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Jellyfin and docker a Plex alternative on Synology NAS

I am using Plex package on my Synology DS918+ for a long time now with a paying plex pass. I wanted to find an open source alternative which provides me a some features like user management, a decent mobile client, controlled access to library, etc…

Jellyfin Demo

Jellyfin seems to provide all what I need. I installed it on my NAS using the regular docker image, proxied via synology application portal and a Let’s encrypt certificate.

Installation procedure is here and I just had to modify the docker instructions to fit my needs and point the media folder on my NAS.

docker run -d 
 --volume /path/to/config:/config 
 --volume /path/to/cache:/cache 
 --volume /path/to/media:/media 
 --user 1000:1000 
 --net=host 
 --restart=unless-stopped 
 jellyfin/jellyfin

Really easy to implement, Jellyfin provides the functions I wanted, I need now to experiment the mobile applications, as far as I can see the android client works well but sometimes it freezes when I put it on pause or change content.

I will probably soon cancel my plex pass subscription 😉

 

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Jitsi private video conferencing on synology NAS

In these days of physical isolation I wanted to spend my free time to check and implement a videoconferencing solution for my private use.

After googling I found Jitsi and in few minutes I was able to setup a test environment on my computer using docker.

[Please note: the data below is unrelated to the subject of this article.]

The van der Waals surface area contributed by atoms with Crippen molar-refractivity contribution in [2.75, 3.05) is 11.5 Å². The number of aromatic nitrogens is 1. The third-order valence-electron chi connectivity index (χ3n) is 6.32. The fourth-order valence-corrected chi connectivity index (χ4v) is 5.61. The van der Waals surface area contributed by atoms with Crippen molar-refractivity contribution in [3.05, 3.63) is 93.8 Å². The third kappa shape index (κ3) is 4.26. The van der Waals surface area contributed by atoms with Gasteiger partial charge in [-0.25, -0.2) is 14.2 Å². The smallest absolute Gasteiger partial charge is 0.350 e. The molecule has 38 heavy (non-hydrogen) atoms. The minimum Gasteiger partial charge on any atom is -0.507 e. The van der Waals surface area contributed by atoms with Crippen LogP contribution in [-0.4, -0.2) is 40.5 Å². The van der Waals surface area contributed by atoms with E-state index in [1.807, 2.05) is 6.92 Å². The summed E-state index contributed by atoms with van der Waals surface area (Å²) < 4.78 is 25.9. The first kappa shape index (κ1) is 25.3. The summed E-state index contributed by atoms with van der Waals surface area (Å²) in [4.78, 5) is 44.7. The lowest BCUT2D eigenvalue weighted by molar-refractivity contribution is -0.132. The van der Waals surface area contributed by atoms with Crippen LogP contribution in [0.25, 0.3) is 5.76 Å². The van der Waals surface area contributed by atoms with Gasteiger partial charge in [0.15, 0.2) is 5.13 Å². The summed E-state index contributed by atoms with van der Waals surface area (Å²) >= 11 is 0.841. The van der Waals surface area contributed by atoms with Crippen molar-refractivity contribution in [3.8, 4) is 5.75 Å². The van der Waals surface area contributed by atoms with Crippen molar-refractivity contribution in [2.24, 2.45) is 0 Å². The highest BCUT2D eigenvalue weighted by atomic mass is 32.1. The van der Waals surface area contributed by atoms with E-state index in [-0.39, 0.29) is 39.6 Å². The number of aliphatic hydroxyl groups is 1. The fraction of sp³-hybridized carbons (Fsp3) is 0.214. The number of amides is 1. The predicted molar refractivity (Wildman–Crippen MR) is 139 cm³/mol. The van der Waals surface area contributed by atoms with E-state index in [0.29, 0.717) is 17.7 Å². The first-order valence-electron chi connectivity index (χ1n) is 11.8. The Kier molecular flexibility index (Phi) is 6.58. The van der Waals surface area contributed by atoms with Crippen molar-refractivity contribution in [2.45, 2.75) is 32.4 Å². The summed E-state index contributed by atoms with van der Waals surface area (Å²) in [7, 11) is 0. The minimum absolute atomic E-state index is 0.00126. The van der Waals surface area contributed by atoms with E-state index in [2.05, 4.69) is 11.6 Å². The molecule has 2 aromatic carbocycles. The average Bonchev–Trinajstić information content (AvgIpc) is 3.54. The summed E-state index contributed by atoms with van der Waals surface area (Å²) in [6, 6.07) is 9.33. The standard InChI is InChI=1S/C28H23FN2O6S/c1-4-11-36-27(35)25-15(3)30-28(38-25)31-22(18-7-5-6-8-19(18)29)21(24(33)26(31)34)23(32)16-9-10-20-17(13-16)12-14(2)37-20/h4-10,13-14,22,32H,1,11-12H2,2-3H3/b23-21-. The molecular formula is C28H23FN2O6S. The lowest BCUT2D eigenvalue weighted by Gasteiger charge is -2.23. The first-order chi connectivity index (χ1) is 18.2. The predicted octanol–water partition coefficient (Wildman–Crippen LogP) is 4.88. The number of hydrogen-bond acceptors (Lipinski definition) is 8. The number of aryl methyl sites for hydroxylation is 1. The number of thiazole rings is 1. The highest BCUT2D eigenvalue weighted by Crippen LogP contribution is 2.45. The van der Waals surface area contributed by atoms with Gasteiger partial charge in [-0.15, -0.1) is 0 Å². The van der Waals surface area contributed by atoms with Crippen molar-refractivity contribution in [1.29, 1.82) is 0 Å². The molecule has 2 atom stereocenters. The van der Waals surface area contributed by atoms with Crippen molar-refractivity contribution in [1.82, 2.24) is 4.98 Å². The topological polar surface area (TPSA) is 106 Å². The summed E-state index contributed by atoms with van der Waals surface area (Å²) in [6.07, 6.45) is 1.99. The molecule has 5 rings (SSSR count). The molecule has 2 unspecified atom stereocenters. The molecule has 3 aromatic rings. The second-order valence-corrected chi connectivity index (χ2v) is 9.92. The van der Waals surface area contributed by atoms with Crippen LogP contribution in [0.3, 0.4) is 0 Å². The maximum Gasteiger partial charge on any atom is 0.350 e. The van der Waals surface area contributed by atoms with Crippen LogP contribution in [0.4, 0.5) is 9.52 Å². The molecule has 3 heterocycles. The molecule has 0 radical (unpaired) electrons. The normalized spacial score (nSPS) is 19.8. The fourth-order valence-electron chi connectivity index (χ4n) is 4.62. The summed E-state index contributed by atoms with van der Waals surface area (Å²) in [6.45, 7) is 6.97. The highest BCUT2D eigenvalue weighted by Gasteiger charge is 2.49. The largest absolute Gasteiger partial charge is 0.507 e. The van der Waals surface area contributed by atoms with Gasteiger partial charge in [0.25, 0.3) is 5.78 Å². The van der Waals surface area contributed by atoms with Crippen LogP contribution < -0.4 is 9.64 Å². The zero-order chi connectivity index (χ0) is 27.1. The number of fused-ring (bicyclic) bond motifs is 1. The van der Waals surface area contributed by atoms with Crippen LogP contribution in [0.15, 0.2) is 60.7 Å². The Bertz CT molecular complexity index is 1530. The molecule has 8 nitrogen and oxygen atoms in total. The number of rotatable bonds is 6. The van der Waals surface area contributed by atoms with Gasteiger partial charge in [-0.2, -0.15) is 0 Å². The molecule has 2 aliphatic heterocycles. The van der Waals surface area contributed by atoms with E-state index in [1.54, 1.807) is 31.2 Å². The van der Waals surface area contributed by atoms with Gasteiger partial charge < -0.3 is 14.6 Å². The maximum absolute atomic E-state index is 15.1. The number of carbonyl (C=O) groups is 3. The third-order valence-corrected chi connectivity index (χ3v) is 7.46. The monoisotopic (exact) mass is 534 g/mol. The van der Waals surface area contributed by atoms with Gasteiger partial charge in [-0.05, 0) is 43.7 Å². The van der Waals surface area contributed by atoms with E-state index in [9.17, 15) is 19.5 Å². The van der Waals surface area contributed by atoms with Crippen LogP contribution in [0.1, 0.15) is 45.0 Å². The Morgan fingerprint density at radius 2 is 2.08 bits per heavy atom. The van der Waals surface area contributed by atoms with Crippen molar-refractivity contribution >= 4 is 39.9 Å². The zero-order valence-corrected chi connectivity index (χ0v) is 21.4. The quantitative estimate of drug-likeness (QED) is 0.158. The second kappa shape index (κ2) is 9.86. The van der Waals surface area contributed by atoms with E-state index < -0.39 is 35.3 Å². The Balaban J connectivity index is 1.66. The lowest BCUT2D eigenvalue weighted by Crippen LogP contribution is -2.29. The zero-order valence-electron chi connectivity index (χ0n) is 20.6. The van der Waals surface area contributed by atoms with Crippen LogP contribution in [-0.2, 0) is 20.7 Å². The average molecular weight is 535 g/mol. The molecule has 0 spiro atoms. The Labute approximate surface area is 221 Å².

I wanted to implement this on my Synology NAS (DS918) using docker containers. All explanations below are coming from the Jitsi github page, with a little customization to fit my needs.

I assume that you are familiar with docker, SSH access & certificate installation/request.

You need to download the file https://github.com/jitsi/docker-jitsi-meet/archive/master.zip

Upload and extract on your NAS the content of the zip file. In my installation it is the folder /volume1/docker

Open an SSH console to your NAS

Go to the folder you just created it will be something like:

cd /volume1/docker/docker-jitsi-meet-master

Copy the environment file:

cp env.example .env

Set strong passwords:

./gen-passwords.sh

Create a folder where to store the configuration files:

mkdir /volume1/docker/docker-jitsi-config/

mkdir -p /volume1/docker/docker-jitsi-config/{web/letsencrypt,transcripts,prosody/config,prosody/prosody-plugins-custom,jicofo,jvb,jigasi,jibri}

Edit the .env file and change the line CONFIG=~/.jitsi-meet-cfg to CONFIG=/volume1/docker/docker-jitsi-config

Enable authentication, guest access and internal authentication:

ENABLE_AUTH=1

ENABLE_GUESTS=1

AUTH_TYPE=internal

Customize the lines related to your environment and the docker host IP (your NAS interface). I use afraid DNS route my personal domain to my NAS public IP.

PUBLIC_URL=https://meet.mydomain.com

DOCKER_HOST_ADDRESS=192.168.X.X

You can now create and run the docker containers:

docker-compose up -d

To protect access to your meeting solution connect to the prosody container:

docker exec -it docker-jitsi-meet-master_prosody_1 /bin/bash

and create register your user:
prosodyctl --config /config/prosody.cfg.lua register TheDesiredUsername meet.jitsi TheDesiredPassword

You can use the Synology NAS reverse proxy to redirect your domain HTTPS to your container on port 8443 (Application Portal > Reverse Proxy > Create). This is mandatory to have a fully working solution. (avoiding problem with video content)

You need also to generate a certificate and install it on your NAS (Security > Certificates > Create)

I use a letsencrypt certificate but you can also import one.

Configure the certificate to be presented for meet.mydomain.com (Security > Certificates > Configure)

After completing these steps you should have a working private videoconferencing solution, with authenticated host and guest access activated on your Synology NAS.

9 Sept. 2020 – Edited after Mchl Grdlv comments.